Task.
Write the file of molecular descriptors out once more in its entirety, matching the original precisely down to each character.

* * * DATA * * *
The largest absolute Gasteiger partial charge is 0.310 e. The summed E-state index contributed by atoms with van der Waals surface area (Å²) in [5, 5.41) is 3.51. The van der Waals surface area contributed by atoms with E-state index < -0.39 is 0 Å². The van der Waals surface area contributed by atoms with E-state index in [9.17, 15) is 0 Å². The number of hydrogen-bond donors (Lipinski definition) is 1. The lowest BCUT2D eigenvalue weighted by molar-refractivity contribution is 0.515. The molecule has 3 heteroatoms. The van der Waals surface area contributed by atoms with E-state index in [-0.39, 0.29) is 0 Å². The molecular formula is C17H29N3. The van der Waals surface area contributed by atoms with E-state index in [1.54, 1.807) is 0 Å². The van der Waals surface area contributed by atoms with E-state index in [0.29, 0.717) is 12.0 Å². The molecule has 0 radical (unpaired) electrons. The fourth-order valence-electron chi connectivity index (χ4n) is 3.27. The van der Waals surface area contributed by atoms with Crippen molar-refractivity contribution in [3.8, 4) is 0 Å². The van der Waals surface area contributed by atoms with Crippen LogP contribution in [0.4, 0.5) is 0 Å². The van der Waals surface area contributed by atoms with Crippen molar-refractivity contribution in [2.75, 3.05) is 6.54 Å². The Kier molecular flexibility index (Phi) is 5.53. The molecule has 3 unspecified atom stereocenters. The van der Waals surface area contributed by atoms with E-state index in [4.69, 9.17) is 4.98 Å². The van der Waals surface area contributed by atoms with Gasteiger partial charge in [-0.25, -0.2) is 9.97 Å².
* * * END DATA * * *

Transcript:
The largest absolute Gasteiger partial charge is 0.310 e. The summed E-state index contributed by atoms with van der Waals surface area (Å²) in [5, 5.41) is 3.51. The van der Waals surface area contributed by atoms with E-state index < -0.39 is 0 Å². The van der Waals surface area contributed by atoms with E-state index in [9.17, 15) is 0 Å². The number of hydrogen-bond donors (Lipinski definition) is 1. The lowest BCUT2D eigenvalue weighted by molar-refractivity contribution is 0.515. The molecule has 3 heteroatoms. The van der Waals surface area contributed by atoms with E-state index in [-0.39, 0.29) is 0 Å². The molecular formula is C17H29N3. The van der Waals surface area contributed by atoms with E-state index in [1.54, 1.807) is 0 Å². The van der Waals surface area contributed by atoms with E-state index in [0.29, 0.717) is 12.0 Å². The molecule has 0 radical (unpaired) electrons. The fourth-order valence-electron chi connectivity index (χ4n) is 3.27. The van der Waals surface area contributed by atoms with Crippen molar-refractivity contribution in [3.8, 4) is 0 Å². The van der Waals surface area contributed by atoms with Crippen LogP contribution in [0.4, 0.5) is 0 Å². The van der Waals surface area contributed by atoms with Crippen molar-refractivity contribution in [2.75, 3.05) is 6.54 Å². The Kier molecular flexibility index (Phi) is 5.53. The molecule has 3 unspecified atom stereocenters. The van der Waals surface area contributed by atoms with E-state index in [4.69, 9.17) is 4.98 Å². The van der Waals surface area contributed by atoms with Gasteiger partial charge in [-0.25, -0.2) is 9.97 Å².